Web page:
As previously mentioned, I have a fairly lengthy commute.  I classify myself as a fairly safe driver, and as such I do not use my phone while driving unless it is just for conversation over bluetooth.  I do not text and drive under any circumstance — it’s exceedingly dangerous.  If you do it, you’re an asshole and I hope that when you inevitably crash, you only manage to hurt yourself.  Dick.  In any case, Windows Phone 8 had a really well written feature where if you received an SMS while the phone was connected to a bluetooth hands free set, it would come over the set and say “Text message from (contact name) received.  Read it or ignore?”.  I’d say “Read it”, and it would read the text message for me.  It would then ask if I wanted to reply, and if I said yes, it would take voice dictation for my reply, read what it received back to me, and ask me for confirmation to send.  The voice recognition itself was extremely good, I wasn’t ever able to throw it for a loop.  Beyond that, all of this was handled 100% by the phone.  I did not need internet access in order for it to transcribe my voice to text, I only needed cell coverage to send the SMS itself.

I received my 5S on launch day (surprisingly, no one was in line at Sprint for one of these things.  I suppose that’s because it actually requires you to have customers in order for them to queue up outside.  I digress.) and was surprised to find that Siri does not automatically ask you if you want her to read an incoming text message when you’re connected over bluetooth.  Well, no big deal, all I have to do is hold the home button to get Siri up and then tell her to “Read SMS”.  The first time I tried this, Siri chugged for about 10 seconds and then said “I’m very sorry about this, but I’m afraid I can’t take any requests right now.”  I didn’t know at the time how frequently I would hear that in the coming days.  Turns out (and this isn’t really news to anyone in the know about these things), Siri requires internet connectivity to do fucking *anything*.  There is list of about 3 things Siri can do without being connected to the internet, and they are all entirely useless.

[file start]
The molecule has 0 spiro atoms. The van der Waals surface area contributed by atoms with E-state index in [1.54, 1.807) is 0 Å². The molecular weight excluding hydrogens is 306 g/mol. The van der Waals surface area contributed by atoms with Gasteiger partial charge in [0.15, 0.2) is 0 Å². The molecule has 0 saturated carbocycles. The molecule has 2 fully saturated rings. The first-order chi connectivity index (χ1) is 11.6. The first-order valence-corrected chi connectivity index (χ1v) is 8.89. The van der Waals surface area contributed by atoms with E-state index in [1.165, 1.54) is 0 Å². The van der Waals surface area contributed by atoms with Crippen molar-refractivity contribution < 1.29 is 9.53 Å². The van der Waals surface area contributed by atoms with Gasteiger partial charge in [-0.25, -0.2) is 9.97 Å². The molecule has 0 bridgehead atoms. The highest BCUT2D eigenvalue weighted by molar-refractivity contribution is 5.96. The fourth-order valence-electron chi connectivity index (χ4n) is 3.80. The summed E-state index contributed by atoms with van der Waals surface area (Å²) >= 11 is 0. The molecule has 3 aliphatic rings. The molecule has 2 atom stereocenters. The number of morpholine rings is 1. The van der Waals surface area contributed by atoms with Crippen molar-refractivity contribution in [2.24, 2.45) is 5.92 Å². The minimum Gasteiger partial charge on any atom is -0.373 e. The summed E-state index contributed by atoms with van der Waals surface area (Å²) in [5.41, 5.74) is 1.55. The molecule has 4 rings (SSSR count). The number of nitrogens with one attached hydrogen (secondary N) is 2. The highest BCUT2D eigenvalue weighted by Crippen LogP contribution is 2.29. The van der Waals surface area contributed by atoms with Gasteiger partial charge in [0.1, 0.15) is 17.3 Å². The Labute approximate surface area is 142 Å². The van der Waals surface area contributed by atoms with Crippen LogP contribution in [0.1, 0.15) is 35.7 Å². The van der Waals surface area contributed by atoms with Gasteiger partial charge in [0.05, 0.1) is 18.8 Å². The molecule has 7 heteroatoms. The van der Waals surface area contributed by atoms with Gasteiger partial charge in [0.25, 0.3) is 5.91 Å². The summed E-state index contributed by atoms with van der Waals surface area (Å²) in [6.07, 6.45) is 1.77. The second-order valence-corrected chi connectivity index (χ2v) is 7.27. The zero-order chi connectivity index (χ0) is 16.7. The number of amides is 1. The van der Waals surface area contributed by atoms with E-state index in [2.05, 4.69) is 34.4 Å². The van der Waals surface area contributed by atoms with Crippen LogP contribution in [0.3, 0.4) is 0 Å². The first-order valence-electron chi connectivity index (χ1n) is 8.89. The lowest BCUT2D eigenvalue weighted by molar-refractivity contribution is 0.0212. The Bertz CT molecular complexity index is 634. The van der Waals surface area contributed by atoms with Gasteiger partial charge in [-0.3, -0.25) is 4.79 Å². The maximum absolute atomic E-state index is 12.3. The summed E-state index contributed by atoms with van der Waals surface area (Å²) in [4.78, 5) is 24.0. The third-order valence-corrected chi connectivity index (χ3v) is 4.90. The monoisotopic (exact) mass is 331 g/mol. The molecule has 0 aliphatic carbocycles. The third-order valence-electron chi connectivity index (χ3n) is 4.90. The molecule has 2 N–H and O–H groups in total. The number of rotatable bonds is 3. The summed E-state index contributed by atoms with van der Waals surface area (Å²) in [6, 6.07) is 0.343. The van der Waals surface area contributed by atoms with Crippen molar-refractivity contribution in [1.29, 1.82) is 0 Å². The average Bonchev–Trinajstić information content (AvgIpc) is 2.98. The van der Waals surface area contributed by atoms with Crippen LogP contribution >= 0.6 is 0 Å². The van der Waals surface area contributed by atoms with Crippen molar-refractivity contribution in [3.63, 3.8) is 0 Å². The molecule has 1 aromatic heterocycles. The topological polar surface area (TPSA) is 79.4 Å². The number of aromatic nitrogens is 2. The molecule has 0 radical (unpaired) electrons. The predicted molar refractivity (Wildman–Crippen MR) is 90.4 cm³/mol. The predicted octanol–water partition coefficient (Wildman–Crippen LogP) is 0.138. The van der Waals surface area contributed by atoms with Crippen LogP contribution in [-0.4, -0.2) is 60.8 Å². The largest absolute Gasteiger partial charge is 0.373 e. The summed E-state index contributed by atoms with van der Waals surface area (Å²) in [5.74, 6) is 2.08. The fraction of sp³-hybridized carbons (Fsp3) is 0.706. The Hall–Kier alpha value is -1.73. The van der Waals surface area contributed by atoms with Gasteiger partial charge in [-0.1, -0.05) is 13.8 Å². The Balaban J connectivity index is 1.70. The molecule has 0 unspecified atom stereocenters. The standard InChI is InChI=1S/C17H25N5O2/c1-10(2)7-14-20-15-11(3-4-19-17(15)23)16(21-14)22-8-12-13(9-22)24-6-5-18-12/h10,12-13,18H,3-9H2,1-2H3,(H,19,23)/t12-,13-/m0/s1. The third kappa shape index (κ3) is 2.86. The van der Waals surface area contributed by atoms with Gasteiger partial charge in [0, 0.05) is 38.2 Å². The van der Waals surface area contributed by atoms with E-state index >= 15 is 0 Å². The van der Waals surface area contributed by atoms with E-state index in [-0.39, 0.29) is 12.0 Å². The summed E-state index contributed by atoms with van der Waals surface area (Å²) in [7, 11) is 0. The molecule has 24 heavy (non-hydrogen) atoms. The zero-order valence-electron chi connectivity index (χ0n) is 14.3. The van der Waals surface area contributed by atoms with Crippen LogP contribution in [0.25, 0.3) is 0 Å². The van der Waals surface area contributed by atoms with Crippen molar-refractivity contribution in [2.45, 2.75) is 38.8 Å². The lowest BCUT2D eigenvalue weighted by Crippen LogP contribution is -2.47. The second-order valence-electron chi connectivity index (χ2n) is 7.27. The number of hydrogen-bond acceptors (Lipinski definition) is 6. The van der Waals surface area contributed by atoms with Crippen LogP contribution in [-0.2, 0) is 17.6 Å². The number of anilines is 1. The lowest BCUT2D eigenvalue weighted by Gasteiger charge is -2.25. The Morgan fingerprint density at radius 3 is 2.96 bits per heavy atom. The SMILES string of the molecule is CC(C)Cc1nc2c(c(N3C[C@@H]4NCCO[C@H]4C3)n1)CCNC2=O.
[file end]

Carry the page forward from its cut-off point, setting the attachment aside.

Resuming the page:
I’ve now had the 5S for a month and then some, and I have given up on Siri entirely.  Perhaps it’s a Sprint network coverage issue, but 75% of the time I ask Siri to do anything, I just get a shitty response about how she can’t fucking do anything right now.  I could be stationary with 5 bars of LTE coverage, and Siri will still refuse to do shit for shit complaining that “Something has gone wrong” or “I’m very sorry about this …”.  What a fucking joke.  Every time someone tells me know that they think Siri is cool, I immediately think they’re a fucking moron.

The end, go away.

iOS7, iTunes, Podcasts, and FUCK YOU

So, I’m an Apple user when it comes to my phone.  I’m not one of the ‘fanboys’ who rabidly and vehemently fight tooth and nail about these things (anymore?), but I am pretty damn well versed on the topic.  Unlike most people who talk about these things, I actually have used an Android phone, an iOS phone, and a Windows Phone 8 phone.  I detailed my findings pretty clearly on reddit here if you’re at all interested.  I’ve been over that topic from front to back so I’m not going to revisit much of it today, except to say that having used some Nexus devices, I’ll give Android the credit where it’s due.  Most of the problems I had with my GS3 were Samsung’s fault, not Android’s fault.  All that’s just framing for the rest of this discussion, I’m not here to talk about the pros and cons of each of the OSes, more specifically to vent about one really, really stupid change that Apple made with iOS7.